'I Used To Be A Dreamer': To Change The World, Souad Massi Starts With Herself The Algerian singer talks about fighting for justice and honoring Arab poets through her music and performs three of her most powerful songs live.

'I Used To Be A Dreamer': To Change The World, Souad Massi Starts With Herself

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SOUAD MASSI: (Singing in Arabic).


For the past 20 years, Souad Massi has written provocative songs challenging authority and weaving stories. She sings in Arabic, French and Berber, the languages of her native Algeria. In her 20s, Massi joined a political rock group, which was rare for women at the time. They eventually got in trouble with the government, so she left Algeria and settled in France. Souad Massi is currently touring the U.S. She brought her guitar to the studio in Seattle, where we spoke with her. For some answers she switches into Arabic. She began by playing this song called "Raoui."

MASSI: (Singing in Arabic).

The title in English is "Storyteller." In this song, I ask the storyteller to tell me any story that it was in far time.

SHAPIRO: Long ago.

MASSI: Long ago just to forget my troubles, my sadness and my real life, just to fly away. This is the first song I wrote.

SHAPIRO: The first song you ever wrote. You were 17 years old.


SHAPIRO: Take us into the life of that 17-year-old.

MASSI: You want to know all my secrets?

SHAPIRO: Only the best ones.

MASSI: I have only the best.


MASSI: I was a very - (through interpreter) I used to be a dreamer. I wanted to change the world. I was so shy and reserved. I didn't have a strong personality. I didn't know how to talk to people. I was just so introverted.

SHAPIRO: You say you used to be a dreamer. You used to want to change the world.

MASSI: Yeah.

SHAPIRO: Does that mean you no longer feel that way?

MASSI: (Through interpreter) Honestly, it's very difficult now because look at our reality with everything that's happening in our world. But I try to do my part by making music not just for Arabs but for the entire world.


MASSI: (Singing in Arabic).

SHAPIRO: Your latest album called "Masters Of The Word," "El Mutakallimun"...

MASSI: "El Mutakallimun," yes.

SHAPIRO: ...You highlight the works of important Arab thinkers and poets stretching from the present day to the past. Why is this important to you?

MASSI: Because I was very sad to see and to hear what all the media show from the Muslim and Arabic world. We have very intelligent people who let a real gift for the humanity. And I liked with my little job just to say to the people, don't forget that.

SHAPIRO: Tell us about one of the poets that you thought should not be forgotten.

MASSI: For example, I discover Ahmed Matar. He's from Iraq. And he spent all his time in prison because he support the democracy. And so he had a lot of trouble in his life.

SHAPIRO: He's alive today. This is a present-day poet.

MASSI: Yes. He lives now in England. And he's very, very old. And I discover him and his courage. And I take his text, his lyrics, and I try to make music, to give a voice for his lyrics.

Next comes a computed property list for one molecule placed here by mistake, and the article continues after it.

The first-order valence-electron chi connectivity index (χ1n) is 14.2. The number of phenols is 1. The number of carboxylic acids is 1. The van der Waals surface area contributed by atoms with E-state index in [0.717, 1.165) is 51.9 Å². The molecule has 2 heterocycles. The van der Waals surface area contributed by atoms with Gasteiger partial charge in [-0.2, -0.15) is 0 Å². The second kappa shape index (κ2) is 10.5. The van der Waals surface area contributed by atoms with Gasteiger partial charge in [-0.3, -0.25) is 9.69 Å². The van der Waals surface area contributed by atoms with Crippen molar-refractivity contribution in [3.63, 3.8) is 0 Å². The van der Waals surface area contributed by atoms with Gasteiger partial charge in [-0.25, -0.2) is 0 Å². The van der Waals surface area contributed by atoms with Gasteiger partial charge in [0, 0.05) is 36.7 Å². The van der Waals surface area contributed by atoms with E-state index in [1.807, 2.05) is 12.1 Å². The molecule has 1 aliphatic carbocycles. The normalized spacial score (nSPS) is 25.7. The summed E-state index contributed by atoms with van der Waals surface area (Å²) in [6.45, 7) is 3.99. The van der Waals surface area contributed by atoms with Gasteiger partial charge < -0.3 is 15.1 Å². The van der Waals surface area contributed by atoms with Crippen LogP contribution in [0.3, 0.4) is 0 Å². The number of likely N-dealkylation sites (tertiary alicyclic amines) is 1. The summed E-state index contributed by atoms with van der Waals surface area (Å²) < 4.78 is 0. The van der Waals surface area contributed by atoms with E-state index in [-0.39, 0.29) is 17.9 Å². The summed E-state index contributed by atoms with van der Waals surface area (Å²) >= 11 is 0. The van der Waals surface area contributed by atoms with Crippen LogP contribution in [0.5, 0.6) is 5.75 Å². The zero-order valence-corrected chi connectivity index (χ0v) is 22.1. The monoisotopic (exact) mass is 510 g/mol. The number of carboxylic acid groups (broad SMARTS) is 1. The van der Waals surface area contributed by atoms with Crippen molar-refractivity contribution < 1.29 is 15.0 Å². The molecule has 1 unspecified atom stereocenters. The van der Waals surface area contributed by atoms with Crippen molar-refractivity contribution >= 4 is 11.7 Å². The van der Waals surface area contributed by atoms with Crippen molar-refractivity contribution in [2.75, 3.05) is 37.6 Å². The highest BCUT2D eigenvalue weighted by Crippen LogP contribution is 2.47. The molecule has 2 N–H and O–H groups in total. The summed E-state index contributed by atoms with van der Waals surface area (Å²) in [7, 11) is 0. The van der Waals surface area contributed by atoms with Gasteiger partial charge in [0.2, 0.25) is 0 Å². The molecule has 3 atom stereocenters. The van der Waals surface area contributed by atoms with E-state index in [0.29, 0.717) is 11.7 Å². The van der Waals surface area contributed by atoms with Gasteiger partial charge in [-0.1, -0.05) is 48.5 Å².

MASSI: (Singing in Arabic).

SHAPIRO: The lyrics of the song are really powerful. It describes a leader arriving and saying, tell me your grievances with sincerity and frankness, and have no fear. So my friend Hassan spoke up and said, your excellency, where's the bread and where's the milk and the guaranteed housing? And the enlightened leader says, thank you for your honesty. You will be rewarded. And one year later, the leader returns and asks the same question. And then the lyric says, no one dared, so I said, where's the bread and where's the milk and the guaranteed housing? And pardon me, oh, excellency, where is my friend Hassan? The person who spoke up was disappeared.


MASSI: (Singing in Arabic).

SHAPIRO: You could have chosen to write that song in a way that was mournful and sad, but instead it almost sounds funny, almost like a satire.

MASSI: Yeah. It's common in the African culture because we can make a song really groovy. You say groovy?

SHAPIRO: Yeah, sure. Yeah.

MASSI: (Laughter) With rhythm very strong and the lyrics very sad. Yeah, it's common in the African culture.


SHAPIRO: Is most of your audience in the United States people of Arab and North African descent, or is it a lot of white people? Is it everyone?

MASSI: It's mix of a lot of people. That make me happy. When I'm on stage and when I see people from different, you know, country and age are here, that make me happy.

SHAPIRO: It gives you hope that you can still change the world and dream the dreams that you dreamed when you were 17 years old.

MASSI: You know the very famous philosophe Jalaluddin al-Rumi?


MASSI: You know him?

SHAPIRO: Rumi, of course, yeah.

MASSI: Yes. So he said, when I was young, I thought I'm genius because I dreamed to change the world.


MASSI: And he say, now I'm intelligent because I'm going to change myself. So we have to begin from ourself to correct what is not good on us. And after that, we can help other people. And we can try - I say try because it's very hard - to change the world.

SHAPIRO: Will you perform something to take us out?

MASSI: Yeah, if you want.

SHAPIRO: Beautiful. What would you like to play for us?

MASSI: "Ghri Inta" - love song because we need love in this world.

SHAPIRO: Well, before you play, let me just say, Souad Massi, thank you so much for talking with us.

MASSI: Thank you very much.

(Singing in Arabic).

SHAPIRO: Souad Massi's most recent album is called "El Mutakallimun," or "Masters Of The Word." She is currently touring North America and spoke with us from the studios of KUOW in Seattle. She was accompanied by Mahti Delil (ph) on the mandola.

MASSI: (Singing in Arabic).

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